The New Farm® and innovative Iowa farmers
present at birth of PFI

Back in 1982, Dick Thompson and the Rodale Institute established a relationship that lead to the creation of Practical Farmers of Iowa -- and helped change the face of farming.

By Greg Bowman, New Farm® editor

The farming pioneers in our four-part series have influenced the sustainable farming movement far beyond Iowa – even before they were serving on a national organic farming board (Rosmann) and being featured in Newsweek magazine (Frantzen, issue of Sept. 30, 2002). Farmers from many states – and nations -- learned about innovative farming systems at the Thompsons’ or saw their first hoop-house for hogs at the Madsen farm. And all four farmers in our series have been active in PFI for over 15 years.

I first experienced Sharon and Dick Thompson when they spoke at the Ohio Ecological Food and Farming Association’s conference in the late ‘70s. I was struck by their energy and enthusiasm that seemed to come from a decision, early on, to liberate themselves from the conventional agriculture “box.” They were experimenting with compost, tillage and cover crops. Their passion was matched by their documentation, which has only gotten better and deeper over the past 20-some years, as has their understanding of the spiritual values that underlie their approach to farming.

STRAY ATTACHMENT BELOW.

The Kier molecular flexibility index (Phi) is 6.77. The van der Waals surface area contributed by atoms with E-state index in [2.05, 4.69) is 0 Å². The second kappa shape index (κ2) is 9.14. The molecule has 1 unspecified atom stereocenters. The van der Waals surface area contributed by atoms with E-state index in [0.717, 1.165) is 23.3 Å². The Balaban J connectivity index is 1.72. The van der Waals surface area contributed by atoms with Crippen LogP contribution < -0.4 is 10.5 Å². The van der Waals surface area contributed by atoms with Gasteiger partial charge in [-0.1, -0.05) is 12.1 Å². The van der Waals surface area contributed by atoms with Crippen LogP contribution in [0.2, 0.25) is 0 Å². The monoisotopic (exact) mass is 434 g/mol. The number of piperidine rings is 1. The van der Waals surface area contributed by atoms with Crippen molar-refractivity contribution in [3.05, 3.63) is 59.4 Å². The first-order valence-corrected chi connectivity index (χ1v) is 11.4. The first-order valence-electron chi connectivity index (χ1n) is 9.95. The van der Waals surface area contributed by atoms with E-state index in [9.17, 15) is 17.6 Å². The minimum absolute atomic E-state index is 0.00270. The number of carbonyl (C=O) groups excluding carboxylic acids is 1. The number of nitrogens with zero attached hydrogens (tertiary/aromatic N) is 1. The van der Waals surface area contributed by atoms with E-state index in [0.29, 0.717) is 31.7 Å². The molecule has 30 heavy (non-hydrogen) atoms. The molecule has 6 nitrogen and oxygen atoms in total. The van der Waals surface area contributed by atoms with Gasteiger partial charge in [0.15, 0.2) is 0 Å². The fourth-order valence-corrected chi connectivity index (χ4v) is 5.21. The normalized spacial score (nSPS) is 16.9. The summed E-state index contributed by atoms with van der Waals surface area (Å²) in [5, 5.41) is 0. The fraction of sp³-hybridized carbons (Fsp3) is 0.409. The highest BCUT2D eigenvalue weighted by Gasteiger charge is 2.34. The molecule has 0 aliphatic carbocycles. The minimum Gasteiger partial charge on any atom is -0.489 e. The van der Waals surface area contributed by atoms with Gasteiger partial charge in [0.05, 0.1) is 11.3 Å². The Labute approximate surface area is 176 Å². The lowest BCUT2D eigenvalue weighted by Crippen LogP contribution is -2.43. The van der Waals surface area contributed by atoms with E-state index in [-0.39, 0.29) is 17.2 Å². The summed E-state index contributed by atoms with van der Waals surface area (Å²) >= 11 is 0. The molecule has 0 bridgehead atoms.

They soon established a reputation for wanting to share information, to turn their farm into a “show and tell” site for alternative agriculture. The Regenerative Agriculture Association (a Rodale Institute program which published The New Farm® magazine at the time) started running stories about their work in 1982, and sponsored the Thompsons’ field day in 1984. When talk of starting a farmer group “interested in learning to use environmentally sound farming practices that are profitable” turned to reality, New Farm® lent its mailing list to the cause that became the Practical Farmers of Iowa (PFI). The Thompsons were members of a five-person steering committee that founded PFI in early 1985.

The fledgling PFI co-sponsored a three-day roving series of “Practical Farming” workshops at three locations in Iowa with the RAA in 1985. The Thompsons told their story, and Dr. William Liebhardt of the Rodale Institute explained “The Conversion Project” strategy to maintain income during transition away from chemical-intensive farming. (Liebhardt was research director at the time, and is just now completing a one-year “reprise” in that role. You'll hear more from him later on the New Farm® web site.)

Ron Rosmann was in the audience at one of those first workshops, and has been with PFI ever since. Also in the crowd was Vic Madsen. He and Tom Frantzen joined PFI the next year, and started on-farm research with PFI in 1987.

Many other sustainable agriculture groups have supported PFI in its journey to become a national leader in farmer-oriented on-farm research and the creative development of farmer-oriented farming and marketing systems. The group has persisted in seeking viable options for family-scale farms during times of accelerating consolidation in the conventional farming economy.

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